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Engaging the public: 5 insights from psychology


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Dear Friends,
 
We are pleased to announce the publication of a new peer-reviewed article:
van der Linden, S., Maibach, E., & Leiserowitz, A. (2015) Improving public engagement with climate change: Five “best practice” insights form psychological science. Perspectives on Psychological Science. 1-6. DOI: 10.1177/1745691615598516
 
President Obama recently signed an executive order encouraging the federal government to use insights from behavioral science to better serve the American people. In this paper, we distill years of psychological research to identify five lessons that policy-makers can use to engage the general public on the issue of climate change and promote public support for climate policies:
  1. The human brain privileges experience over analysis
  2. People are social beings who respond to group norms
  3. Out of sight, out of mind: Reduce psychological distance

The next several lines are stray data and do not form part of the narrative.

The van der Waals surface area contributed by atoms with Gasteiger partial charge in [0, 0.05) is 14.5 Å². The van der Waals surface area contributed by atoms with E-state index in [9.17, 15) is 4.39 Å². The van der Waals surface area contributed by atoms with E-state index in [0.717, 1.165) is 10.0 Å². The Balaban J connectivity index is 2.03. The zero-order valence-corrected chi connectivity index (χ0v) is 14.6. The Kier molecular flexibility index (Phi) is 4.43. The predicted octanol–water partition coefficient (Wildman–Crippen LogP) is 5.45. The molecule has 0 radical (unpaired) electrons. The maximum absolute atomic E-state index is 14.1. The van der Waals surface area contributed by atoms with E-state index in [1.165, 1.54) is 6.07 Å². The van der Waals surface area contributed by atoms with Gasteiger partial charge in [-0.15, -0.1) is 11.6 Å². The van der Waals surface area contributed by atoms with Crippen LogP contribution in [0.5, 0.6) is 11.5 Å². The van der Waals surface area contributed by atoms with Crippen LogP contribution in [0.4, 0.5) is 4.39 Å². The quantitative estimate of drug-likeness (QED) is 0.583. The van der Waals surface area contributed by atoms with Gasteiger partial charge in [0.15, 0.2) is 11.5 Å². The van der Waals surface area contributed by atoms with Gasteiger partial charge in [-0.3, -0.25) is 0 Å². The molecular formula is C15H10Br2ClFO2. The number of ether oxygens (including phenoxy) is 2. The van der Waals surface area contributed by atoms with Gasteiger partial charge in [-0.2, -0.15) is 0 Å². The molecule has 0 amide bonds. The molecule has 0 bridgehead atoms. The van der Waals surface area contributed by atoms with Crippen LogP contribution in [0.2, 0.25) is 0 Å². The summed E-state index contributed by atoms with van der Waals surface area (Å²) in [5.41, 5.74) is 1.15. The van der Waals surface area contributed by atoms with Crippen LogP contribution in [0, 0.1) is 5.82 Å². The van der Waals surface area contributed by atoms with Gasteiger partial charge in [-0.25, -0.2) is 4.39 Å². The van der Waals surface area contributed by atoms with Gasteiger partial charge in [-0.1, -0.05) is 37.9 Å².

4. Framing the big picture: Nobody like losing but everyone likes gaining
  5. Playing the long-game: Tapping the potential of human motivation 


The open-access article is part of a special Perspectives on Psychological Science Issue showcasing how psychological science can inform public policy-making. The research was co-funded by the Andlinger Center for Energy and the Environment, NSF, and NASA.
 
We hope you find it helpful!
 
Cheers,
 
Tony
-----
Anthony Leiserowitz, Ph.D.
Director, Yale Project on Climate Change Communication
School of Forestry & Environmental Studies
Yale University
(203) 432-4865
Twitter: @ecotone2
environment.yale.edu/climate-communication
 

 

               

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